The March 17 referendum in nine of the USSR's 15 republics was billed as decisive for the country's future. From Moscow, RENFREY CLARKE sent this dispatch just before the polls opened.
The poll will cost 120 million roubles. The formal result is largely a foregone conclusion, and the long-term impact will probably be slight.
Why, then, is the referendum being held? Soviet citizens are asking themselves this as they queue for basic foodstuffs or wonder which of the necessities of their daily life will be next to triple in price.
Voters will be asked whether they want to retain the USSR as a "renewed federation" of sovereign states with equal rights, guaranteeing the freedoms of people of all nationalities. This is a little like voting on motherhood; it's hard to argue that such a thing shouldn't exist.
This has not been enough, however, to prevent six republics of the Soviet Union opting out of the poll. The three Baltic republics, Estonia, Latvia and Lithuania, together with Moldavia and the Transcaucasian republics of Georgia and Armenia, have already held, or are about to hold, their own referendums.
The questions posed in these republican polls are much more specific. In Estonia on March 3, for example, 78% of voters answered yes to the proposition: "Do you want the national independence and self-determination of the Republic of Estonia to be restored?"
The thrust of such questions provides a clue to the reasons why the all-union referendum is being held. In the six republics, and possibly in others as well, mass sentiment is clearly on the side of total separation from the Soviet Union, despite the various advantages for these republics of being part of a renegotiated federal structure.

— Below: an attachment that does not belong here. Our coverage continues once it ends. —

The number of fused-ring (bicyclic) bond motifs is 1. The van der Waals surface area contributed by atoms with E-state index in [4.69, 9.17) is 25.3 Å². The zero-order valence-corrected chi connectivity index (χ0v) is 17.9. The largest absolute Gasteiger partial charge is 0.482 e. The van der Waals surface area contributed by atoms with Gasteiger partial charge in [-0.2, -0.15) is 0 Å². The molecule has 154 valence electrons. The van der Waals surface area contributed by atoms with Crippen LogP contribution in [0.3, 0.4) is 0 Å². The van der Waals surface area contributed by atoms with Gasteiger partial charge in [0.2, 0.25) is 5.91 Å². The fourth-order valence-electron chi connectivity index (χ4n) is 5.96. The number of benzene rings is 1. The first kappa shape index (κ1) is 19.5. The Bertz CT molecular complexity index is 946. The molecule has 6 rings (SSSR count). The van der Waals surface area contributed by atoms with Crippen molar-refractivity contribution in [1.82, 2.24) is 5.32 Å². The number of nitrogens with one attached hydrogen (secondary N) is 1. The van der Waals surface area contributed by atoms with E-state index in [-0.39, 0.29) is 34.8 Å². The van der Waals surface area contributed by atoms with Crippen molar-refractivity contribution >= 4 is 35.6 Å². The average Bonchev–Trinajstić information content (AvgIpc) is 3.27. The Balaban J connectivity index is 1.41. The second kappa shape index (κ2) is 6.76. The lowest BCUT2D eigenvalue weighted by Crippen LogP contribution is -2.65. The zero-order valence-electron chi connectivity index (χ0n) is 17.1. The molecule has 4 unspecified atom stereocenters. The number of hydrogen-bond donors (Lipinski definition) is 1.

Leaders of the boycotting republics are anxious to avoid giving legitimacy to the March 17 referendum since a heavy vote in favour of the union in the Slavic majority regions of the USSR could be used by as a pretext for denying smaller republics the right to secede. Small nationalities would be kept within the USSR against their will; the Russians, Byelorussians and Ukrainians would have "democratically" decided on it.
A big positive vote is also likely to be claimed by President Gorbachev as evidence of his popularity. The all-union government badly needs some such grounds on which it can claim legitimacy for its actions.
The government and the Communist Party have gone all out to achieve a favourable result. Every television news bulletin for weeks has included clips of workers, peasants and members of national minorities speaking out rousingly "for the union".
Despite the heavy campaigning, the referendum has not aroused a great deal of popular interest. The sense that it is all a trick ong the young. According to a recent survey, 44% of voters aged between 18 and 21 had decided not to take part.
In planning the referendum, the government sought to manoeuvre its opponents into the position of having to choose between urging a yes vote and appearing unpatriotic. Nevertheless, few of the opposition groups came out in favour.
The largest opposition formation, the far-right Democratic Party, urged a no vote, claiming that "the socialist union will always be a totalitarian state".
For leftists, the choice was more complex. The Moscow organisation of the Green Party urged a boycott, arguing that the referendum evades the real issues.
The Socialist Party urged people to record a no vote as a sign of opposition to the use the government is likely to make of the result. At the same time, the Socialist Party stressed that it supports the union — for those peoples who want to be part of it.